NRE, NRO & Other Bank Accounts for NRI
Difference between NRE and NRO Accounts
There are three different types of Accounts (earlier there were 4 but one has been stopped by RBI w.e.f. 1st April, 2012) for Non-Resident Indians (NRIs), but most popular among them are NRE and NRO.
NRI faces a dilemma at the beginning of their NRI status that what kind of bank account should they maintain back home in India? Should it be an NRO account, or should it be an NRE account? or Some other like FCNR? What can each be used for? Let’s understand these things in detail.
Who is an NRI?
An Indian Citizen who stays abroad for employment/carrying on a business or vocation outside India, or stays abroad under circumstances indicating an intention for an uncertain duration of stay abroad is a non-resident. Non-resident foreign citizens of Indian Origin are treated on par with non- resident Indian citizen (NRIs).
Person can have Indian origin, if,
- He/she, at any time, held an Indian passport, or
- Parents or any of his grandparents hold Indian citizenship.
An NRI can make the following investments in India.
- Maintain bank accounts in India.
- Invest in securities/shares, and deposits with Indian firms/companies.
- Invest in immovable properties in India.
What’s an NRE account?
A Non-Resident External (NRE) account is a bank account that’s opened by depositing home currency (rupees) at the time of opening a bank account. This currency can be tendered in the form of traveler’s checks or notes.
All balances in the account are held in Indian rupees and are thus exposed to exchange fluctuation risk.
What’s an NRO account?
A Non-Resident Ordinary (NRO) account is the normal bank account, in rupees, opened by an Indian going abroad with the intention of becoming an NRI. An NRI can also open this account by sending remittances from his home country or by transferring funds from his other NRO account. It offers the same facilities as an NRE account, except that any repatriation done through this account should be reported to RBI by filling up prescribed forms.
How do NRE and NRO accounts differ?
Funds remitted from overseas sources or local funds that would otherwise have been sent to the account holder abroad can instead be transferred to NRE Accounts. On the other hand, local funds that aren’t eligible to be remitted abroad must be credited to an NRO account.
Can you transfer funds from an NRE to an NRO account and vice-versa?
It’s easy to transfer funds from an NRE to an NRO account. But it’s not possible to transfer funds from an NRO account to an NRE account. Once you transfer funds from an NRE to an NRO account, the amount is non-repatriable. Consequently, you cannot transfer it back.
What’s the difference in the tax treatment for interest earned on an NRE and an NRO account?
The interest earned on any type of NRO bank as well as the credit balances in this kind of account are taxed under the account holder’s tax bracket. On the other hand, interest earned on the NRE account is totally exempted from income tax, and the credit balances in the account don’t attract any wealth tax. Any gift given to a close relative doesn’t attract gift tax.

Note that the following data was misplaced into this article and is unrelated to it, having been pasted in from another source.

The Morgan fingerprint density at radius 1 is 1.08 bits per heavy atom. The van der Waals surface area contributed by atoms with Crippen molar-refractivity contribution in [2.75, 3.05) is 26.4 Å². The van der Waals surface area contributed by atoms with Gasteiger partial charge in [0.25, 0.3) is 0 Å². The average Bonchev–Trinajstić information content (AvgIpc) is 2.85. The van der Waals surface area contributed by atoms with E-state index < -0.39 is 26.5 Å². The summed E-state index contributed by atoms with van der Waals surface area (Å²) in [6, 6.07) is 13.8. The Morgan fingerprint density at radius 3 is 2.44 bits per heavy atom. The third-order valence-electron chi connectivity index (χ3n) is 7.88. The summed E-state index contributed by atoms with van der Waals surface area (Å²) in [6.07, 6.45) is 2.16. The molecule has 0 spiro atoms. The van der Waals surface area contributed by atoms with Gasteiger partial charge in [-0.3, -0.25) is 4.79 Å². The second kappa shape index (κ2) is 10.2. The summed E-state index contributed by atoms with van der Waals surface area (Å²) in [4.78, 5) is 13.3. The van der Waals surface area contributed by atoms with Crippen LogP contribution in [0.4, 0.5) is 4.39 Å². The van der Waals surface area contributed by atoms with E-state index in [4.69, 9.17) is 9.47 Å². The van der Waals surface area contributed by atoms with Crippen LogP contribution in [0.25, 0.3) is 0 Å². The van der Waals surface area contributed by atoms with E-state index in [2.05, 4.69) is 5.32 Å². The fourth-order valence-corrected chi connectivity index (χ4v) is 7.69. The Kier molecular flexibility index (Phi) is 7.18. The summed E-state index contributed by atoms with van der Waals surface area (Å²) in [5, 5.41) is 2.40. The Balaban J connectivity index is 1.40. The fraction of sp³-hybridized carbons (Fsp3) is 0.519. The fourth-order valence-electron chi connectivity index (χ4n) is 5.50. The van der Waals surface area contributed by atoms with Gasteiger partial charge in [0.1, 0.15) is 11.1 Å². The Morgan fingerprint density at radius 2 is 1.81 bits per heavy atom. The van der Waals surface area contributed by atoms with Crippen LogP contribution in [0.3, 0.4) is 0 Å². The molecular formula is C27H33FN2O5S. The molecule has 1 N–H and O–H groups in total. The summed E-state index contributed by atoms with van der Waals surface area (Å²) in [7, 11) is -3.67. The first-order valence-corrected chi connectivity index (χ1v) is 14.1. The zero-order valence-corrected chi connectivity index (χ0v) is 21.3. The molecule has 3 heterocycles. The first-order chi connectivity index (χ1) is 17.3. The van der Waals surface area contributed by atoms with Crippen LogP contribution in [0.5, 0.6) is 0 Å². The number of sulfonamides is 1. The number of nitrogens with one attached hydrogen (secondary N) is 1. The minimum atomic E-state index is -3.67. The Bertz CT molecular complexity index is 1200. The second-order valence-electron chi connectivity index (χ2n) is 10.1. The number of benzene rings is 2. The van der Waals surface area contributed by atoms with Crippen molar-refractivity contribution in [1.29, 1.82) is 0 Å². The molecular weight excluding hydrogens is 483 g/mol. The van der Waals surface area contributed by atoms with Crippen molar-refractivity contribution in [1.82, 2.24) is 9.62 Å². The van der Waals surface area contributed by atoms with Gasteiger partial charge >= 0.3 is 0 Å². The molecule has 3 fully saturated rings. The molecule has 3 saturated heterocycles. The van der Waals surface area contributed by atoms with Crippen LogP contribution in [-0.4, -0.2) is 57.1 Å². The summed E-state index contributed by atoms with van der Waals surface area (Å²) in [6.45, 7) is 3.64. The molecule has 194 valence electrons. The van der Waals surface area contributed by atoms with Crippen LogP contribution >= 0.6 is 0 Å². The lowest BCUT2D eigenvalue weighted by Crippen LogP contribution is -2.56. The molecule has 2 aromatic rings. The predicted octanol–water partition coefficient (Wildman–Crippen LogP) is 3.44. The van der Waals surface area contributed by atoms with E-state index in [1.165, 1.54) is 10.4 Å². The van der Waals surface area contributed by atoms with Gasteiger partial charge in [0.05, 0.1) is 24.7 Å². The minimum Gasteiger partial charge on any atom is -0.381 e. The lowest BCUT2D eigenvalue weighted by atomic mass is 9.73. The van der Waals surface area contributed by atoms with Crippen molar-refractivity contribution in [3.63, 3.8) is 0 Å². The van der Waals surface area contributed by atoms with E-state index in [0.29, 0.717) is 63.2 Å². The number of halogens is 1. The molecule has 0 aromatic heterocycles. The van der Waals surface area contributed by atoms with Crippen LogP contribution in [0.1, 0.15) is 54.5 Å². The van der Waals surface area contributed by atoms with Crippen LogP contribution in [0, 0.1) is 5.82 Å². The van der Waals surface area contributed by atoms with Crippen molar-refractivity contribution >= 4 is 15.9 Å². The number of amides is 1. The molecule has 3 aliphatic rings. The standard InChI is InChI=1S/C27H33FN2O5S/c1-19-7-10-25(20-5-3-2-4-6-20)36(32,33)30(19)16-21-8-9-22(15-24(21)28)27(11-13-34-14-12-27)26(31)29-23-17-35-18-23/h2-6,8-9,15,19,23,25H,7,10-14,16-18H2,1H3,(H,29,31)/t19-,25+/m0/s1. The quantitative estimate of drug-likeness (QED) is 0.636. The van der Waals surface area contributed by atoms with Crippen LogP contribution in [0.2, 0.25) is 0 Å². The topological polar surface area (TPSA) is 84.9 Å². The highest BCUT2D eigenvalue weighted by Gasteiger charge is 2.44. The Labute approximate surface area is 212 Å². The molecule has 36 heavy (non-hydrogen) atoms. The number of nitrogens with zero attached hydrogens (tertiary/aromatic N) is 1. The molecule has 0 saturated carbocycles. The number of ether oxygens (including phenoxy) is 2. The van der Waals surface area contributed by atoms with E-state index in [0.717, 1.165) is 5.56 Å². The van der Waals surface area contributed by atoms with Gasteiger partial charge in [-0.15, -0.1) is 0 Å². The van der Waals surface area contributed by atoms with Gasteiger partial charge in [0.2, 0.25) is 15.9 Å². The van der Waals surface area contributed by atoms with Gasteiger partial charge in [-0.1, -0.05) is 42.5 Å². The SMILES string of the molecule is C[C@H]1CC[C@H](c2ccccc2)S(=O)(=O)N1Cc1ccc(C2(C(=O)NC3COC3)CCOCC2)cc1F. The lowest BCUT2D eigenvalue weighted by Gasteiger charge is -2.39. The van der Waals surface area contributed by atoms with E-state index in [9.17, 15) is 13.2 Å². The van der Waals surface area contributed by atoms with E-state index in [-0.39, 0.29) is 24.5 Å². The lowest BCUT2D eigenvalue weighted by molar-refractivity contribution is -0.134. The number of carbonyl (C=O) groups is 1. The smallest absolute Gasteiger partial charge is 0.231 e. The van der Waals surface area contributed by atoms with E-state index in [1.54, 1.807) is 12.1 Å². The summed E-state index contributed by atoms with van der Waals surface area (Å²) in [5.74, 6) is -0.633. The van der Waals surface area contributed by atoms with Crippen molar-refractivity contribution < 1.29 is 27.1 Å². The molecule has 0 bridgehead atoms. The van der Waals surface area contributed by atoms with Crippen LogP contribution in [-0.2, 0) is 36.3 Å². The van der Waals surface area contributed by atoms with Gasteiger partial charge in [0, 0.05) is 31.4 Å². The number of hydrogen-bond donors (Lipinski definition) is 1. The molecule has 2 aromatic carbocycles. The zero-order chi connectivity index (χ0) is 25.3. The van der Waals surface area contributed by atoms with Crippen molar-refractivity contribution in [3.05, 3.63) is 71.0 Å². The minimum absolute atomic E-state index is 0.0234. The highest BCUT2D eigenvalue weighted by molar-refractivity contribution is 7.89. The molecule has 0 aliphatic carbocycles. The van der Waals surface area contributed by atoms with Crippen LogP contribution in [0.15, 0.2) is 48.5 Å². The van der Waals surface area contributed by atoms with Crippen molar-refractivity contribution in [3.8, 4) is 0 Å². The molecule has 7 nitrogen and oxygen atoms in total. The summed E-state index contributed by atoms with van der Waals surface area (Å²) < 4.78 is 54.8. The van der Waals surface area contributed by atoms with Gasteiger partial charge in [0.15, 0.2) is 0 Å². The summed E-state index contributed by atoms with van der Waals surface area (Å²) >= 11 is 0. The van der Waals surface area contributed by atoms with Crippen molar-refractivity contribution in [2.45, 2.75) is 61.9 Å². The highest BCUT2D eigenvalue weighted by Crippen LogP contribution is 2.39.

Other bank accounts for NRIs
Foreign Currency (Non-Resident) Accounts- FCNR Account
The deposit under FCNR (Banks) scheme is held in foreign currency. The interest and the repayment of the deposit is also made in the same foreign currency in which the account is maintained. The depositor may at his own will, obtain repayment in Indian rupees, converted at the buying rate on the date of repayment.
Deposits under this scheme are held for the following period: 6 months and above, but less than 1 yr-1 yr and above but less than 2 yrs-2 yrs and above but less than 3 yrs-3 yrs only. Premature withdrawal is allowed, but there will be a penalty.
Non-Resident Account holders can grant power of attorney (for a specimen click here) or such other authority to residents in India for operating their FCNR(B) accounts in India. Interest rates are subject to the RBI guidelines.
FCNR Accounts can be maintained in U.S. Dollar, Pound Sterling, Japanese Yen and Deutshe Mark.
Can I retain my savings in foreign currency even after return to India?
Yes you can. This is usually after a continuous stay abroad for more than a year. You can also keep your foreign currency in Resident Foreign Currency (RFC) account in any nationalized bank in India. These funds can again be transferred to your NRI account, if you go abroad or become an NRI again.
Can NRI bring Gold to India?
NRIs can bring into India gold up to 10,000 grams, once in six months provided they have stayed abroad for a continuous period of six months. They are required to pay custom duty in at the latest rate according to EXIM Policy in any convertible foreign currency. They can pay per 10 grams of gold brought. Currently the rate is Rs.220/- per 10 grams of gold.
In what form can gold be brought by NRIs to India?
Any form including ornaments (excluding ornaments studded with stones and pearls).
I want to sell the gold/silver I take back. How should I do this?
Gold/silver brought by NRIs can be sold to residents for Indian rupees. According to the RBI rules, any person in India can buy gold/silver from the NRI by using a crossed cheque in India. Such money is credited to Ordinary Non-resident Rupee (NRO) account of the NRI gold/silver seller.
Can NRIs bring silver to India? Is there a maximum limit?
Yes. NRIs are allowed to bring upto 100 kgs of silver as part of personal luggage. This attracts import duty at the rate of Rs. 500 per kg. payable in foreign currency (U.S. dollars if going back from the U.S.)
Reviewed by Sanyam Jain on Nov 11 20124.5